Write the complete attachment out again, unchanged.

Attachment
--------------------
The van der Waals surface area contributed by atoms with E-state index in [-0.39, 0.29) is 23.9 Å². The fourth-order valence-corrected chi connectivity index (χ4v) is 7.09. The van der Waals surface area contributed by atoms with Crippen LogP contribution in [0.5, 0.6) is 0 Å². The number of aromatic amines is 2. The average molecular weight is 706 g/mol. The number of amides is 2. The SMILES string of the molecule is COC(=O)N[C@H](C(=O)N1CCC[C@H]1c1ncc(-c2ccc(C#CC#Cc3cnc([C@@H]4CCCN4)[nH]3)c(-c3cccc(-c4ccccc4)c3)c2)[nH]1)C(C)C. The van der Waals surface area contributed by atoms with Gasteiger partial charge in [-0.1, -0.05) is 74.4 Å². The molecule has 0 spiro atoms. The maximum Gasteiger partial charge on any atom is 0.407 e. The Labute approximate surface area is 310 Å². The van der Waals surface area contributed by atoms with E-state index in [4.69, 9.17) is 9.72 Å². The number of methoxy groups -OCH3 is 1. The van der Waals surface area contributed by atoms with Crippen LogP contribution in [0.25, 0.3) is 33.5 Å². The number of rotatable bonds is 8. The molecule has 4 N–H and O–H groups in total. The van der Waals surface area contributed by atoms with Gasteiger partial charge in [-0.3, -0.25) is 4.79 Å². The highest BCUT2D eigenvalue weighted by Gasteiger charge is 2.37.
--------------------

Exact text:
The van der Waals surface area contributed by atoms with E-state index in [-0.39, 0.29) is 23.9 Å². The fourth-order valence-corrected chi connectivity index (χ4v) is 7.09. The van der Waals surface area contributed by atoms with Crippen LogP contribution in [0.5, 0.6) is 0 Å². The number of aromatic amines is 2. The average molecular weight is 706 g/mol. The number of amides is 2. The SMILES string of the molecule is COC(=O)N[C@H](C(=O)N1CCC[C@H]1c1ncc(-c2ccc(C#CC#Cc3cnc([C@@H]4CCCN4)[nH]3)c(-c3cccc(-c4ccccc4)c3)c2)[nH]1)C(C)C. The van der Waals surface area contributed by atoms with Gasteiger partial charge in [-0.1, -0.05) is 74.4 Å². The molecule has 0 spiro atoms. The maximum Gasteiger partial charge on any atom is 0.407 e. The Labute approximate surface area is 310 Å². The van der Waals surface area contributed by atoms with E-state index in [4.69, 9.17) is 9.72 Å². The number of methoxy groups -OCH3 is 1. The van der Waals surface area contributed by atoms with Crippen LogP contribution in [0.25, 0.3) is 33.5 Å². The number of rotatable bonds is 8. The molecule has 4 N–H and O–H groups in total. The van der Waals surface area contributed by atoms with Gasteiger partial charge in [-0.3, -0.25) is 4.79 Å². The highest BCUT2D eigenvalue weighted by Gasteiger charge is 2.37.